|(Photo source: Art of the Title)|
Delia Derbyshire, "Doctor Who (Original Theme)" (now playing during "Hall H")
In England, hiding behind the couch became a tradition for kids who grew up watching monsters chase after the Doctor and his companions on telly on Saturday night. But in America, those of us who grew up watching The Electric Company and 3-2-1 Contact back-to-back at 5pm on the local PBS station weren't exposed to Doctor Who on only one night of the week. Thanks to PBS, we were exposed to it every weeknight, right after the Bloodhound Gang would try to bust a cocaine ring or something. The Doctor Who opening titles meant that 3-2-1 Contact was over and it was time to change the channel as soon as possible because for a four-year-old like me, the Doctor Who title sequence--with its intense-looking, psychedelic slit-scan vortex FX, its photo of a somber-looking Tom Baker and that otherworldly piece of early electronica written by Ron Grainer and performed by BBC Radiophonic Workshop musician Delia Derbyshire--was scary as shit.
But unlike you Brits who yelped and cowered from the sight of giant pepper shakers with toilet plunger arms hollering "Exterminate!" at'cha boy, I didn't hide behind the couch whenever the Doctor Who titles came on. My brain merely shivered a little and then I switched to a different channel. That's how I rolled, and to me, the Doctor Who titles were scarier than any of the rubber monsters I would see a few years later, which was when I finally had the guts to get past those spooky and unsettling titles and watch the rest of the show.
"I remember as a child I was terrified by [the theme]. It just strikes fear into your very soul," noted British comedian Bill Bailey at the start of his "Docteur Qui" number during Bill Bailey's Remarkable Guide to the Orchestra, in which he amusingly broke it down on the piano and pointed out how Grainer's melody is basically Belgian jazz.
|Delia Derbyshire (top); Sarah Winter as Derbyshire in An Adventure in Space and Time (bottom)|
In An Adventure in Space and Time, the BBC's recent made-for-TV biopic about William Hartnell's resurgence as a TV star during Doctor Who's first few years, we get to briefly see Derbyshire (played by Sarah Winter) fiddle around with analog tape reels and perform the theme on keyboard (she's also seen explaining the origin of the TARDIS dematerialization sound FX: house keys scraped against a piano wire). Today, her arrangement of the theme--which, except for a few tweaks in the sound FX and the musical transition from episode credits to opening scene, remained unchanged in the opening titles from 1963 to 1979--isn't scary-sounding at all because since childhood, we've been subjected to much scarier things, like Dana Perino trying to rap or Alison Gold singing about Chinese food. But it hasn't lost its power as a trippy and effective musical encapsulation of exploring the unknown, which is why when I received Silva Screen's Doctor Who: The 50th Anniversary Collection and the Derbyshire version turned up as Track 1, I immediately added it to the "Hall H" playlist.
|(Photo source: SMOSH)|
Murray Gold, "All the Strange, Strange Creatures" (from series 3 of Doctor Who; now playing during "AFOS Prime," "New Cue Revue" and "Hall H")
One thing I've noticed about modern Doctor Who is that Murray Gold, who's been the show's composer since 2005, hasn't really referenced the Grainer theme, outside of the opening and closing titles and the "Sound of Drums/Last of the Time Lords" drumbeat motif that represents a certain old nemesis of the Doctor's. It's understandable because the Grainer theme doesn't really represent the Doctor as a heroic character--the theme's alien nature signifies that it's more of a theme about traveling through space and time and, like I said before, encountering the unknown--so Gold has written all-new themes to represent the heroism of the Doctor and his homies and emphasize the adventure side of this modernized and much less lethargically paced Doctor Who. These themes are more heroic-sounding than the Grainer piece, and because the BBC has given modern Doctor Who a bigger budget to work with, they're more cinematic and epic in tone and orchestration. (They also make for slightly more appealing listening than the mostly synthy and atonal score cues that were written for the show from the early '70s to the late '80s. Hardcore Doctor Who fans might enjoy that '70s-to-'80s section of the 50th Anniversary Collection album more than most listeners for nostalgic reasons, while others who are only familiar with Doctor Who in its present form might find that part of the compilation to be kind of grueling as music.)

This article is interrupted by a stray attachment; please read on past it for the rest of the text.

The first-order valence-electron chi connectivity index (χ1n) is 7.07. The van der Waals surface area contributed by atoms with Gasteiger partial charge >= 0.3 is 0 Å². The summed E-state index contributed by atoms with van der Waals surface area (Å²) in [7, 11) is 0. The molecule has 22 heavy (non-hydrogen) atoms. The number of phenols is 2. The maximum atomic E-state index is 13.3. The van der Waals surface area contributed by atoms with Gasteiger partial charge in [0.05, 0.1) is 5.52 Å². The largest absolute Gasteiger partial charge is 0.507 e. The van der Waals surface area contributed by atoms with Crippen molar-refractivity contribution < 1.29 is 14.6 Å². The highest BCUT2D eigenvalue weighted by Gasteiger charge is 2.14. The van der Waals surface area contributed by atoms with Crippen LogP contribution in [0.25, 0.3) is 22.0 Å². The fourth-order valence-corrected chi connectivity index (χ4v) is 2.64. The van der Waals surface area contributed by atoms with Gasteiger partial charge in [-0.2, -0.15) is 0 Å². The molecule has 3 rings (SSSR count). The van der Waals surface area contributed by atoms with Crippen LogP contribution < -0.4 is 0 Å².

The rousing "I Am the Doctor" motif Gold introduced in Matt Smith's first year as the Doctor is a good example of modern Doctor Who's cinematic sound, as is Gold's "All the Strange, Strange Creatures" motif from a couple of years before. "All the Strange, Strange Creatures," which reappears on the 50th Anniversary Collection album, is referred to as "The Trailer Music" because it was used in series 3 trailers, while I remember it best in an alternate form as the cue during the pivotal moment when an amnesiac professor played by special guest star Derek Jacobi regains his memory, and it turns out he's the long-unseen Master, the Moriarty to the Doctor's Sherlock.
Outside the context of the show, "All the Strange, Strange Creatures" brings back all those memories of the 10th Doctor and Martha Jones running around and continuing the show's tradition of chase scenes inside corridors. White sneakers--or as the 11th Doctor and the War Doctor prefer to call them in "The Day of the Doctor," sand shoes--just look wrong when paired with a suit and tie, but now that I think about it, the 10th Doctor's preference for sneaks makes some sense because of all that running he did.
Elmer Bernstein, "Theme from Devil in a Blue Dress" (now playing during "The Whitest Block Ever")
Before his breakout role in One False Move director Carl Franklin's 1995 Walter Mosley adaptation Devil in a Blue Dress as Mouse the trigger-happy thug ("If you ain't want him killed, why'd you leave him with me?"), Don Cheadle was known only as the uptight, by-the-book D.A. on Picket Fences--or for that one time he showed up as Will's best friend from the Philly streets really early on in The Fresh Prince of Bel-Air's run. Devil in a Blue Dress was meant to be a Denzel Washington vehicle, but the unassuming-looking, average-sized Cheadle straight-up stole the flick, like how the equally unassuming-looking, modest-of-height Kendrick Lamar steals damn near every posse cut or collabo he guests on these days: with attitude, energy, calm and wit.
|(Photo source: The Blue Vial)|